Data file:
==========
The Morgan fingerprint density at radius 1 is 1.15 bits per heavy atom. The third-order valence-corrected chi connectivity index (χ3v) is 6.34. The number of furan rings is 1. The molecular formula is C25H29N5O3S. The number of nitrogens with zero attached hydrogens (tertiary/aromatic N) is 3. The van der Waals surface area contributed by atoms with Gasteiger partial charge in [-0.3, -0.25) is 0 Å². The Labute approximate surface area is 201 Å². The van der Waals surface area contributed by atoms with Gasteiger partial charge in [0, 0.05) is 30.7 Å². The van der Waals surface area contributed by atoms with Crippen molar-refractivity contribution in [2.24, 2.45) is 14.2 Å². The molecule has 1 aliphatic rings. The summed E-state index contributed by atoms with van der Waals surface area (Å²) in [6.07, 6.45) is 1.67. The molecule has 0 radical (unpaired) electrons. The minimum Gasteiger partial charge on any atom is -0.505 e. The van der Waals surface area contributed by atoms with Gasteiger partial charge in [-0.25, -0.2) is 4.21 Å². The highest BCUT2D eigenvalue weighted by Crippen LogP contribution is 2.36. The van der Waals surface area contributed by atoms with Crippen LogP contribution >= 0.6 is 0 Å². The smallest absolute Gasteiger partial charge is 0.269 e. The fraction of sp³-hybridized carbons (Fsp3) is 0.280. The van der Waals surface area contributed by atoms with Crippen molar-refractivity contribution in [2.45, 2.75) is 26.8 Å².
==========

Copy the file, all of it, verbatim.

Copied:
The Morgan fingerprint density at radius 1 is 1.15 bits per heavy atom. The third-order valence-corrected chi connectivity index (χ3v) is 6.34. The number of furan rings is 1. The molecular formula is C25H29N5O3S. The number of nitrogens with zero attached hydrogens (tertiary/aromatic N) is 3. The van der Waals surface area contributed by atoms with Gasteiger partial charge in [-0.3, -0.25) is 0 Å². The Labute approximate surface area is 201 Å². The van der Waals surface area contributed by atoms with Gasteiger partial charge in [0, 0.05) is 30.7 Å². The van der Waals surface area contributed by atoms with Crippen molar-refractivity contribution in [2.24, 2.45) is 14.2 Å². The molecule has 1 aliphatic rings. The summed E-state index contributed by atoms with van der Waals surface area (Å²) in [6.07, 6.45) is 1.67. The molecule has 0 radical (unpaired) electrons. The minimum Gasteiger partial charge on any atom is -0.505 e. The van der Waals surface area contributed by atoms with Gasteiger partial charge in [-0.25, -0.2) is 4.21 Å². The highest BCUT2D eigenvalue weighted by Crippen LogP contribution is 2.36. The van der Waals surface area contributed by atoms with Crippen LogP contribution >= 0.6 is 0 Å². The smallest absolute Gasteiger partial charge is 0.269 e. The fraction of sp³-hybridized carbons (Fsp3) is 0.280. The van der Waals surface area contributed by atoms with Crippen molar-refractivity contribution in [2.45, 2.75) is 26.8 Å².